Guess who?: In a two horse race between consortia of some of the biggest and best-connected Sino-Thai tycoons for the contract to build a high-speed railway connecting three major airports, the one led by CP has won. As well as winning, they get a state subsidy of almost 120 billion baht. Makes you wonder how rich the richest non-royals can get.

Update: The authorities have assured Thailand that CP didn’t “win” the bid for the HSR. They just had the lowest bid and negotiations are now needed with the CP consortium in order to determine whether they will win. Funny way to do tendering, but we are willing to bet on the outcome, as we were before the two bids were opened.





Hopeless, politicized and corrupt

29 09 2018

We don’t know exactly when General Prawit Wongsuwan “instructed all relevant units to expedite the cases” in the GT200 scandal. Deputy Defense Minister Gen Chaichan Changmongkol made the claim only in the past 48 hours.

On cue, all agencies have now reported in the media that all is finished or almost finished. Wow. Imagine what they could do investigating the Deputy Dictator’s luxury watches, now “returned” to a dead man.

The Department of Special Investigation has finally worked out that the lumps of useless plastic were a scam. That’s only 8 years after the UK banned the devices from export.

Ever wonder why the Thai military and other authorities have been so slow? Think commissions, saving face and impunity.

So now the distributors in Thailand are said to have “deceived government agencies into buying GT200 bomb detectors…”. The DSI found “evidence of fraud and deception by the sellers in the cases…”.

One can only be amazed that the agencies – not a single one of them – did anything more than spend lots of loot and some counted the kickbacks.

Under the junta, who have senior members who were involved in the purchases and/or defended the devices, DSI “made no mention whether any government officials were involved as it concluded the investigation into the decade-old scandal on Friday.”

Between 2004 and 2009 the buyers were: “the Central Institute of Forensic Science [obviously science went out the window with theses non-devices], Royal Thai Army Ordnance Department, Customs Department, Provincial Administration Department, Royal Thai Aide-de-Camp Department, Provincial Police of Sing Buri and Chai Nat, Songkhla Provincial Administration, Royal Thai Navy Security Centre and authorities in five provinces: Phitsanulok, Phetchaburi, Phuket Yala, Sukhothai.”

Money, money, money, must be lovely…. But we digress.

Then there’s the National Anti-Corruption Commission. In a false headline, Thai PBS has it that “NACC breaks silence on GT200 investigation.” Of course, it was only a month ago that the NACC’s Surasak Keereevichiena babbled that “[i]t is difficult for the nation’s anti-graft agency to conclude whether there was any wrongdoing in the Bt1.13-billion purchase of fake ‘remote substance detectors’…”.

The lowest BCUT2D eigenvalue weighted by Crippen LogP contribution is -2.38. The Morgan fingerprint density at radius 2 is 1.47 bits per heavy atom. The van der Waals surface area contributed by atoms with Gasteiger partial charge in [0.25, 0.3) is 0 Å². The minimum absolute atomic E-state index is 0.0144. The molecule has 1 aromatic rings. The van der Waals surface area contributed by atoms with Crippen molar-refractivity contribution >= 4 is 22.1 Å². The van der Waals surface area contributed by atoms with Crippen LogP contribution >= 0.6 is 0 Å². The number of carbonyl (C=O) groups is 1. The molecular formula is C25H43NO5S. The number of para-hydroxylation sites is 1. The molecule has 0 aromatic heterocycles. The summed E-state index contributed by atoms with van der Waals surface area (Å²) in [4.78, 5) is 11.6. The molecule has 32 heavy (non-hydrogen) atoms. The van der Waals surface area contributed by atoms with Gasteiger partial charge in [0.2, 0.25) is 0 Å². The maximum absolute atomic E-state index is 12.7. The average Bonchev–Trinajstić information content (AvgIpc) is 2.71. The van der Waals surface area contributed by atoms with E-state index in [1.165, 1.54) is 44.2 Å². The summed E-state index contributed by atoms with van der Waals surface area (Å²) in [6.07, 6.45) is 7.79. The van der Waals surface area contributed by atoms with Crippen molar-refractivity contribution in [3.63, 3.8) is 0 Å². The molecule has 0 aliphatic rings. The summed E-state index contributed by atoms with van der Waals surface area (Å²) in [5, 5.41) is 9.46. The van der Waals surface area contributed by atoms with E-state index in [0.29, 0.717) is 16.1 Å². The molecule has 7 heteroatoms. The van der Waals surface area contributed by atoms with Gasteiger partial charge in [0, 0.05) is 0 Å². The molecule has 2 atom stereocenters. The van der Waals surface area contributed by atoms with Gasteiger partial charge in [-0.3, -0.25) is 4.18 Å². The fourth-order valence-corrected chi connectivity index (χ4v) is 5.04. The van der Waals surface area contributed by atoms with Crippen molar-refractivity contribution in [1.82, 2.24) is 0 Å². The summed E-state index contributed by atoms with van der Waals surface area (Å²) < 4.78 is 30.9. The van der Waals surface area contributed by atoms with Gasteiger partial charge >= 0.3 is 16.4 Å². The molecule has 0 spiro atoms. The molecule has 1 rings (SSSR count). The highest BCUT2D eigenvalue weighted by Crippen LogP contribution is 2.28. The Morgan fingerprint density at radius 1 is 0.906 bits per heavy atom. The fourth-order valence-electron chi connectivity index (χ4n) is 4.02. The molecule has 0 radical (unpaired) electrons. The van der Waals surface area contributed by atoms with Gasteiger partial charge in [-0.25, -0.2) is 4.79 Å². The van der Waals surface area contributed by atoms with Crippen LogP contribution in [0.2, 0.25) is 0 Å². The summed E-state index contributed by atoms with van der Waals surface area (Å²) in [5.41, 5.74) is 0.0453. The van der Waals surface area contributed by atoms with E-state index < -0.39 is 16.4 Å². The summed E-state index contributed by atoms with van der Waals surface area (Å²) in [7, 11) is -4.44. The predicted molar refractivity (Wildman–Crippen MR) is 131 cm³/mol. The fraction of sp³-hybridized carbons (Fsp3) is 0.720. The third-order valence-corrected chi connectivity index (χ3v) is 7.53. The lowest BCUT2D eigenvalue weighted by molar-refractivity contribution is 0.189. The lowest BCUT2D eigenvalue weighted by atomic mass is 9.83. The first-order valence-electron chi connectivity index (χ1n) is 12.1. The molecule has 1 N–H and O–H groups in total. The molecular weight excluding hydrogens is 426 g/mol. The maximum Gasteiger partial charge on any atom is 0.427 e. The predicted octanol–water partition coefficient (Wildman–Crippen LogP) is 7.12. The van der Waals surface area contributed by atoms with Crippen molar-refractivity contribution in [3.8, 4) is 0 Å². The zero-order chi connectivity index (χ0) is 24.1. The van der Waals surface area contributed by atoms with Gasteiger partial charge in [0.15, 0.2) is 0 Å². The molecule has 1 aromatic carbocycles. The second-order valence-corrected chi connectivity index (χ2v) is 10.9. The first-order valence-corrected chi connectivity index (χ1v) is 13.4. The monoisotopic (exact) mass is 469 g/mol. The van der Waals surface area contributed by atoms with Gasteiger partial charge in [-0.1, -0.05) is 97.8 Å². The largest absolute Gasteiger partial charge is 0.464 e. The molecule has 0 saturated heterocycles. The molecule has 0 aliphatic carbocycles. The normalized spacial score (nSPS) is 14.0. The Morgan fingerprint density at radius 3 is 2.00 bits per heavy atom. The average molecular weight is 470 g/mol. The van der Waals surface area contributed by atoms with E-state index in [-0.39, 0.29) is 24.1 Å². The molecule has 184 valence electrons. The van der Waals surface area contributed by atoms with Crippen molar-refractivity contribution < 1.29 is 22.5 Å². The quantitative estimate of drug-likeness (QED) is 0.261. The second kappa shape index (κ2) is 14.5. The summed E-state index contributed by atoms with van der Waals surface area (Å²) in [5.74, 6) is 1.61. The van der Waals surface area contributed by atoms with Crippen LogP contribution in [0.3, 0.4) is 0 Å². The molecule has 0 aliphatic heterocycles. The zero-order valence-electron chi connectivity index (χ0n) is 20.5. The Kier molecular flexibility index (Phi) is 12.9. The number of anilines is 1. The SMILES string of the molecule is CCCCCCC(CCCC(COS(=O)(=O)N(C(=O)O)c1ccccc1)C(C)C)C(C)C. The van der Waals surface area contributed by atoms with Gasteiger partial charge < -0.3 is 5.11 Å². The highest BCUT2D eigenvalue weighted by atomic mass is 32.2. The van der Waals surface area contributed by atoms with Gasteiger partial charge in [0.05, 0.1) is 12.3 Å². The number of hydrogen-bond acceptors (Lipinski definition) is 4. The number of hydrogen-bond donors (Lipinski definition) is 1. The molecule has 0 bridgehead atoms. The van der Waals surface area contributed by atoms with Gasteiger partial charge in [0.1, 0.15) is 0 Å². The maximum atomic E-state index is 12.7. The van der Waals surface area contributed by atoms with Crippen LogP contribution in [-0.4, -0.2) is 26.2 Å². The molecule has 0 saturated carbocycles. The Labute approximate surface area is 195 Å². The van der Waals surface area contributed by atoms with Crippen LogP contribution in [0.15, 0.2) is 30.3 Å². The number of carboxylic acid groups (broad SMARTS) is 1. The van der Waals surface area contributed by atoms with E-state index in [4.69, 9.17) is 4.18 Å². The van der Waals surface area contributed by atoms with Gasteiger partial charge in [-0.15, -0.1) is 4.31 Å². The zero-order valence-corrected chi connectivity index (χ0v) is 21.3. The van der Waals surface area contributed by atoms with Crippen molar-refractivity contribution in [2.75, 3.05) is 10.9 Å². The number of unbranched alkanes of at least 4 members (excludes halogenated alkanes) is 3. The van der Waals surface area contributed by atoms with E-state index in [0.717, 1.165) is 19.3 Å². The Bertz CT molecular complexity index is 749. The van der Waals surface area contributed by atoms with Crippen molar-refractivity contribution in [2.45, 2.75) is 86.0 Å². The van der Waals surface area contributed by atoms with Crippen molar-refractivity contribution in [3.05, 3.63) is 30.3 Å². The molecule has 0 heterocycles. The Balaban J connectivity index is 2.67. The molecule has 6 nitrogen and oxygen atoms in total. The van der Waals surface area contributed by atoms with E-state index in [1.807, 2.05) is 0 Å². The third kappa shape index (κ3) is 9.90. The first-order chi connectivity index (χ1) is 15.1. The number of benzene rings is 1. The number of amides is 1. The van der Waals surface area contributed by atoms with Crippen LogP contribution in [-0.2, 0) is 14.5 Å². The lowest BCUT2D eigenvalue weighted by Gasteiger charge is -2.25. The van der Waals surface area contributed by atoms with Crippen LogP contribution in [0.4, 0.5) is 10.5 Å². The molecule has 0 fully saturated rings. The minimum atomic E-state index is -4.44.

Now it says “it had recently received a copy of the verdict by the British court against the British fraudsters of the useless but costly devices.” That, we think, is from a case concluded on 20 August 2013. So the NACC has stalled and grovelled for 5 years. Now, NACC secretary-general Worawit Sukboon says the NACC “had ordered probes into the procurement of the devices by five state agencie, namely the Air Force Ordnance Department, the Army Ordnance Department, the Forensic Science Institute, the Chainat provincial police and the Customs Department.He claimed that the probes of these procurement deals were 80 percent completed.”

At that rate, these half-wits at the national cover-up agency will complete their “investigation” in about two years from now, if they get a move along. They have only “reported” now because they look hopeless, cowed, politicized and dumb.





Fearful, covering up or just thick?

30 08 2018

The military junta has emphasized Thailand’s “uniqueness.” Thailand is probably the world’s only military dictatorship, it “protects” the monarchy more intensely than almost any other constitutional monarchy, its lese majeste law carries higher sentences than anywhere else and more.

It is probably not unique that it has officials and appointed members of assemblies who say some of the dumbest things that could possibly be imagined. They do this with straight faces, without a smile and appear to believe the daft things that flow from their mouths, seemingly disconnected from anything resembling a brain.

Likewise, we don’t think it is unique when the main “anti-corruption” bodies prefer to obfuscate, lie and cover-up for their bosses/friends/dictators.

But combining those “anti-corruption” bodies with officials saying the dumbest things may be unique.

As a case in point is Surasak Keereevichiena, a member of the National Anti-Corruption Commission reportedly stated that “[i]t is difficult for the nation’s anti-graft agency to conclude whether there was any wrongdoing in the Bt1.13-billion purchase of fake ‘remote substance detectors’…”.

That’s bad enough, but what was the reason for this outrageous claim? Get this: Surasak “said it was likely that officials had decided to purchase the devices because they believed the devices would work.” Making this dopey statement dopier still, he babbled that “[s]ometimes, it is not about the value of devices. It’s more about belief, just like when you buy Buddha amulets…”.